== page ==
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The coming unified theory

  1. Oct 4, 2004 #1
    What are we able to say about the coming unified theory? Here are some of my thoughts.

    1. It will be a mathematical theory, but will not make use of highly advanced mathematics. Indeed, knowledge of highly advanced mathematics may be an impediment to its understanding.

    2. It will be developed by an outsider to the physics community. After all, physics has had over a century to produce a unified theory, and has failed, not for lack of intellect.

    3. Many in the physics community will reject the theory, because it will differ from conventional understanding. It is questionable whether science will be able to accommodate the coming changes. Science may become an outdated institution, left in the wake of progress.

    4. Indeed the coming unified theory will mark the end of the "industrial" age and the beginning of an age which is more spiritually inclined.

    5. The main challenge will be understanding its implications at the human level. In this sense, it will represent a coming together of science and spirituality. Its understanding and implementation will require poetic ability as well as mathematical ability.

    6. The coming theory will not be communicated using conventional means. The communicators will be well versed in prophetic methods.

    7. There are people alive on the planet at this moment who know the details of the theory, but have little intention of communicating it openly. They are aware that the theory is available to anyone who has a sincere desire to know it, and a suitable background in mathematics/physics.

    8. The main impediment facing people is not lack of intelligence, knowledge or status, but lack of belief in oneself.
  2. jcsd
  3. Oct 5, 2004 #2
    What do you think of the following sentences?

    1) Nothing exists!

    2) I believe that nothing exists

    3) It is possible that nothing may exist afterall.

    3) I see, hear, smell and feel nothing, I believe that this is the case, therefore, I know that nothing exists.

    Spooky....aren't they? Well, these are all class a-propositions and don't be surprised if you come accross them in some wacky philosophical texts. For me, this is frankly an abuse of logic.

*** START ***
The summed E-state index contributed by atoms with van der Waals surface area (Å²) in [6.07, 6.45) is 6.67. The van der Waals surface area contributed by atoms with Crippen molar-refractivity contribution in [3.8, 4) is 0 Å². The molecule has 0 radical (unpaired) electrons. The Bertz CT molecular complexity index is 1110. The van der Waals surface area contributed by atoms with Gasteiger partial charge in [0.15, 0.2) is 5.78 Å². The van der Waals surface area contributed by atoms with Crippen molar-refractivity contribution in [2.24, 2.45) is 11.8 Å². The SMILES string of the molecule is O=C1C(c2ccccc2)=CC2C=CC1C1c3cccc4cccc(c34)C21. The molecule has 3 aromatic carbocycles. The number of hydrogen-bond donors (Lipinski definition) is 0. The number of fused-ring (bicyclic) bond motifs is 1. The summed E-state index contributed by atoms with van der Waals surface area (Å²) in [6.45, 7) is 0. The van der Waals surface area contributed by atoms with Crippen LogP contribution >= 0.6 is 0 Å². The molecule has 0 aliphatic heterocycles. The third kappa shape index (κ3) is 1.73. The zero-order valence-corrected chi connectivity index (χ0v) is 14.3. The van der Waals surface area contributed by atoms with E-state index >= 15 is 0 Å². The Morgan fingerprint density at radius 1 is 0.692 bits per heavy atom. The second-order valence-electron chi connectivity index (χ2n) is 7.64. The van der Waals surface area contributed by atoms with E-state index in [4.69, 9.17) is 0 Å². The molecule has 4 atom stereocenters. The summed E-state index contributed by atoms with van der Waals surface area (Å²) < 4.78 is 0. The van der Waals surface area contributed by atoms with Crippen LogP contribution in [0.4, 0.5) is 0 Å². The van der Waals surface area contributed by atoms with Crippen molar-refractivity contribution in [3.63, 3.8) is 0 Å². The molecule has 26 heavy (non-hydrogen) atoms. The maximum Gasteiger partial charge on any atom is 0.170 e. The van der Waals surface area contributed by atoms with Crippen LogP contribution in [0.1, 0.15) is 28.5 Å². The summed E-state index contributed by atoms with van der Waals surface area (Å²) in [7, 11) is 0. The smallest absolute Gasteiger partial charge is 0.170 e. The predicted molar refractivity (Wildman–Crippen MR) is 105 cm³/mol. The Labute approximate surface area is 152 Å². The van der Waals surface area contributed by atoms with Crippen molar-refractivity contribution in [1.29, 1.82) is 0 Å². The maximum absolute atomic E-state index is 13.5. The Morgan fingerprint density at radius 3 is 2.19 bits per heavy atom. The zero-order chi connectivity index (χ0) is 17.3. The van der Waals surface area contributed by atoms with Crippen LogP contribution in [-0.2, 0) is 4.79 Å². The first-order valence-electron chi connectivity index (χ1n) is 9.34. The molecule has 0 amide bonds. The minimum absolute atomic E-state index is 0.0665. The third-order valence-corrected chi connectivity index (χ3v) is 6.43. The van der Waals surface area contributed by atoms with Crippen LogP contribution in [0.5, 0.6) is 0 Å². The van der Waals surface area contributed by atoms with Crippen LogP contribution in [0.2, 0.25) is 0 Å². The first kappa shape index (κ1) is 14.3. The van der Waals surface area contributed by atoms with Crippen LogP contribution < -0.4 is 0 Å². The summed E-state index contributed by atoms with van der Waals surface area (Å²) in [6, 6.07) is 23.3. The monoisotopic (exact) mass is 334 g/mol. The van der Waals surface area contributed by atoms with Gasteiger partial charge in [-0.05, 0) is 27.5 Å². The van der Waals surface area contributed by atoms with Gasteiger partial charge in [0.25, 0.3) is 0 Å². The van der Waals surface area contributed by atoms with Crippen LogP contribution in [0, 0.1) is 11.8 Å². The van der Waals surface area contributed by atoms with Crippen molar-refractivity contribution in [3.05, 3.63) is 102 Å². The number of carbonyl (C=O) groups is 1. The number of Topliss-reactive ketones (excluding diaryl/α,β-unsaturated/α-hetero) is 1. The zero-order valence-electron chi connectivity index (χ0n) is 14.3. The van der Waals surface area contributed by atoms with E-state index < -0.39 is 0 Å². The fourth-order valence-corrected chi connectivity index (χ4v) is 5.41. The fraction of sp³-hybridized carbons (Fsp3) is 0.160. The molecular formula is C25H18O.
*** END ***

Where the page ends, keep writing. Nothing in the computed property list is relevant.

Strange claims like these ones were the very things that kick-started Decartes on the project of restoring certainty of reality, if not to the world, at least to himself.
    Last edited: Oct 5, 2004
  4. Oct 5, 2004 #3
    If you think this way, then you should be a philocrat. This is a member of a system devoid of lines that divide institutions. In Philocracy science and religion live and contribute to the world in harmony. But I must warn you, this is a system that places things and institutions into logically consistent relations. Can you be one?
    Last edited: Oct 5, 2004
  5. Oct 5, 2004 #4
    Positing #2 was not meant for this thread ....sorry1
  6. Oct 5, 2004 #5
    Hmmm. How did sentences like these play any role either in Descartes' "Method" or "Meditations". He certainly doesn't mention any sentences like these playing a motivational role in his skeptical inquiry.
  7. Oct 5, 2004 #6
    How simple is this ???

    If strings are the things that tie everything together and they exist in the 11th dimension as a sea of basic strings that have yet to be given form then we as a membraned bubble universe are travelling thru it and redefining the strings to our 3d percieved physically based universe and as we pass over them they revert back to their natural state and so it is for every universe that passes over them the difference being the rate of vibration for each universe affecting what the strings become.

    so nothing is the name given to that which exists but hasn't yet been given form

    thanx for listening
  8. Oct 5, 2004 #7
    oh yeah, and how do I know I'm right ???

    I think >> I feel >> I believe >> I know >>I AM...right

    an improvement on descartes don't you think ???

    Hey Bariyon...

    Where bouts in NZ are you ??? I'm in Christchurch but I get around maybe we could hook up for a coffee and a chat

  9. Oct 5, 2004 #8

    Tom Mattson

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    On what basis do you make this claim? The theory will have to be at least as advanced mathematically as existing theories, because it will have to include them as special cases. Don't forget that existing theories are correct in their respective domains of applicability. That won't change with new discoveries.

    That's about as rational as saying that "The peak of Mt. Everest will be reached by some guy standing on the ground, and not the guy who is already half way up the mountain. After all, the guy who is half way up has tried, and failed, not for lack of physical ability."

    If it predicts experimental results then it won't be rejected.

    Are you a prophet now? A fortune teller perhaps?

    I guess you are. :rolleyes:

    Bariyon, you do realize that what you've posted here is not philosophy, don't you? Sorry, but this meets the very definition of "overly speculative posts" that we have recently announced we aren't willing to host any more.
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